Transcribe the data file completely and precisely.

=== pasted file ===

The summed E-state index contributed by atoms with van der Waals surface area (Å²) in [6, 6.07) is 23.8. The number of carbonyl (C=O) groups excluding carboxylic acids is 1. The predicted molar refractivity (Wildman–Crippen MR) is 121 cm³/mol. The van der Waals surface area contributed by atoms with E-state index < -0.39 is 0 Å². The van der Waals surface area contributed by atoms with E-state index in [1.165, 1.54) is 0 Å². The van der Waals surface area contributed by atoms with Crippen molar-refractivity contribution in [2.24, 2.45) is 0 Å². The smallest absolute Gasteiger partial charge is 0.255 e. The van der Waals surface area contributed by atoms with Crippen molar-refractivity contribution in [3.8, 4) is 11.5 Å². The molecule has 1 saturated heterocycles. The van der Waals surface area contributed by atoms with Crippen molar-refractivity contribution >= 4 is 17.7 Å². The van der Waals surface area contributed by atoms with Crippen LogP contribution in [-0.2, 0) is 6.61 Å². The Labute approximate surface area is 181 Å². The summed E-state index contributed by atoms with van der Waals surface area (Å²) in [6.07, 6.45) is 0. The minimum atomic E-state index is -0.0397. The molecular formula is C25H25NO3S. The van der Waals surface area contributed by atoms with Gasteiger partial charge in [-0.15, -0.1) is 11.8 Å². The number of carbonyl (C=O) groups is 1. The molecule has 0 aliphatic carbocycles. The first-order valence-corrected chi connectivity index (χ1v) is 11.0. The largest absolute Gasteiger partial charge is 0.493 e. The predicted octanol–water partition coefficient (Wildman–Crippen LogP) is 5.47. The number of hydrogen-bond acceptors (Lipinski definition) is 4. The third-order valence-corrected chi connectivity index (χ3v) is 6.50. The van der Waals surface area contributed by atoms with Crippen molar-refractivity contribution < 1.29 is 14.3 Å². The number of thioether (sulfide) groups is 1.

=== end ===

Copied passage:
The summed E-state index contributed by atoms with van der Waals surface area (Å²) in [6, 6.07) is 23.8. The number of carbonyl (C=O) groups excluding carboxylic acids is 1. The predicted molar refractivity (Wildman–Crippen MR) is 121 cm³/mol. The van der Waals surface area contributed by atoms with E-state index < -0.39 is 0 Å². The van der Waals surface area contributed by atoms with E-state index in [1.165, 1.54) is 0 Å². The van der Waals surface area contributed by atoms with Crippen molar-refractivity contribution in [2.24, 2.45) is 0 Å². The smallest absolute Gasteiger partial charge is 0.255 e. The van der Waals surface area contributed by atoms with Crippen molar-refractivity contribution in [3.8, 4) is 11.5 Å². The molecule has 1 saturated heterocycles. The van der Waals surface area contributed by atoms with Crippen molar-refractivity contribution >= 4 is 17.7 Å². The van der Waals surface area contributed by atoms with Crippen LogP contribution in [-0.2, 0) is 6.61 Å². The Labute approximate surface area is 181 Å². The summed E-state index contributed by atoms with van der Waals surface area (Å²) in [6.07, 6.45) is 0. The minimum atomic E-state index is -0.0397. The molecular formula is C25H25NO3S. The van der Waals surface area contributed by atoms with Gasteiger partial charge in [-0.15, -0.1) is 11.8 Å². The number of carbonyl (C=O) groups is 1. The molecule has 0 aliphatic carbocycles. The first-order valence-corrected chi connectivity index (χ1v) is 11.0. The largest absolute Gasteiger partial charge is 0.493 e. The predicted octanol–water partition coefficient (Wildman–Crippen LogP) is 5.47. The number of hydrogen-bond acceptors (Lipinski definition) is 4. The third-order valence-corrected chi connectivity index (χ3v) is 6.50. The van der Waals surface area contributed by atoms with Crippen molar-refractivity contribution < 1.29 is 14.3 Å². The number of thioether (sulfide) groups is 1.